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Cochinita pibil is a pork dish that originated in Mexico in the Yucatan region. Originally, it referred to an entire pig that was marinated in spices and bitter orange juice before being wrapped in banana leaves and cooked very slowly in a pit until tender and juicy. Most recipes have changed over time and started to use ingredients that were more practical for an average household. A more common way to prepare cochinita pibil is to use pork loin or pork shoulder that is marinated and then wrapped in foil and baked at a low temperature for a long time. The completed pork can be shredded and served on tortillas or presented with pickled onions or shallots.
One of the key cochinita pibil ingredients is annatto. This is a red seed from the fruit of the achiote tree that grows in Mexico. It has a very distinct, floral, pepper and nut flavor. It is often sold either as a powder or as a paste mixed with garlic and salt. The annatto seed imparts a deep red color to the pork.
Making cochinita pibil starts with the marinade. The exact ingredients can vary, but the core elements are annatto paste, garlic and bitter orange juice that can be softened with stock or water. Bitter orange juice is not always available, so regular orange juice mixed with lime or lemon juice also can be used. The ingredients are mixed together, sometimes into a very loose liquid and other times into a thick paste.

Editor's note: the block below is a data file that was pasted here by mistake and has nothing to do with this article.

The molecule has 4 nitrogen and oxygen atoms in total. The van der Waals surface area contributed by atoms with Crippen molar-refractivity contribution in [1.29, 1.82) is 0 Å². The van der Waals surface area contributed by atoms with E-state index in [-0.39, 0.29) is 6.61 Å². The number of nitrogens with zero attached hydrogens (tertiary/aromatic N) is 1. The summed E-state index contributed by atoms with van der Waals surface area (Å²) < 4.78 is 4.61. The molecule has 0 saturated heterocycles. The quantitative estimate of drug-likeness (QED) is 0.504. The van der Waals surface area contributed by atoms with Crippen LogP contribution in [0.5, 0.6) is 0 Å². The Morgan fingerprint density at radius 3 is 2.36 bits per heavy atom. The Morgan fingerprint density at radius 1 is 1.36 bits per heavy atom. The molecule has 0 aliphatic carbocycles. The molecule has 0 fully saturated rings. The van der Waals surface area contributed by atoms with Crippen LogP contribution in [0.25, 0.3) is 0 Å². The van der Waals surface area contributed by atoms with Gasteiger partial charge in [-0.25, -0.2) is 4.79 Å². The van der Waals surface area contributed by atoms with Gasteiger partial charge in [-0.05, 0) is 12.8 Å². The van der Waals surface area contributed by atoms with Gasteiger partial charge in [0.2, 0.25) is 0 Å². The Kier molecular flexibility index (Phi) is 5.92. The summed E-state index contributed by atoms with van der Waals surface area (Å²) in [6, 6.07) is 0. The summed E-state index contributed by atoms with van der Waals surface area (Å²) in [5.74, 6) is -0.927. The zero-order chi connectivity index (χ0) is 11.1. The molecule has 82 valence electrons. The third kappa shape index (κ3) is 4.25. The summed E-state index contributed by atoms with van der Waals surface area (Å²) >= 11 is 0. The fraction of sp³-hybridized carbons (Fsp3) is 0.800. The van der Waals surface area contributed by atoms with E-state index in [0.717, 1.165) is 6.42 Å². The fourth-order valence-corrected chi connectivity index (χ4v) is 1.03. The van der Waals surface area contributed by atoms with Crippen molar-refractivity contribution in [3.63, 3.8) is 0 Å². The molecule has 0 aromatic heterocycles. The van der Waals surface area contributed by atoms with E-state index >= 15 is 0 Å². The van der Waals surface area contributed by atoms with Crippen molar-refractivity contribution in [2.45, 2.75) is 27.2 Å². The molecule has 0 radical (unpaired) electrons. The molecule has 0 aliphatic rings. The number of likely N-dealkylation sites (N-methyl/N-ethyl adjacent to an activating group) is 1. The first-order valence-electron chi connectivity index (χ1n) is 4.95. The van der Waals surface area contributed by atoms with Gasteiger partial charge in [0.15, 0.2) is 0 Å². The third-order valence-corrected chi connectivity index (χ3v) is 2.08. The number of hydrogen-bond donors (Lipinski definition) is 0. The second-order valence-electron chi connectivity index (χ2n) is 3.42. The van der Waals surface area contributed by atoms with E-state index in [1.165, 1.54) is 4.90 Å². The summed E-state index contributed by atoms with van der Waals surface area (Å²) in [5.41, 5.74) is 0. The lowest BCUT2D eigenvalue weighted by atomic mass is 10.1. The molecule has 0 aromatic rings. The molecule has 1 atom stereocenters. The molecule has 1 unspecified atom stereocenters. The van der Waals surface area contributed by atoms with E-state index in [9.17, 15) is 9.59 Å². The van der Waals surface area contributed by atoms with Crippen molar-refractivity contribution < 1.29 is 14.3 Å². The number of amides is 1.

The pork that is used can either be left whole or cut into cubes. If left whole, the pork should be perforated with a knife to give the marinade a way to get into the center of the meat. The marinade should be spread over as much of the meat as possible and then left for anywhere between 12 and 24 hours.
The authentic version of cochinita pibil uses banana leaves to wrap the meat, although foil or any flexible, waterproof wrapping can be used. Not only is the marinated meat wrapped, but the marinade also is included inside the package, sometimes with additional butter or lard added. The wrapped pork is then placed in an oven on low heat.
The objective while cooking cochinita pibil is to slowly cook the meat so the marinade and the steam keep it moist. Cooking can take several hours, depending on the level of heat used. Once completed, the pork should be tender enough to be easily shredded. Typical condiments served with the meat are pickled onions, salsa and roasted vegetables. Very often, the meat is spooned onto warm tortillas and eaten like a taco.
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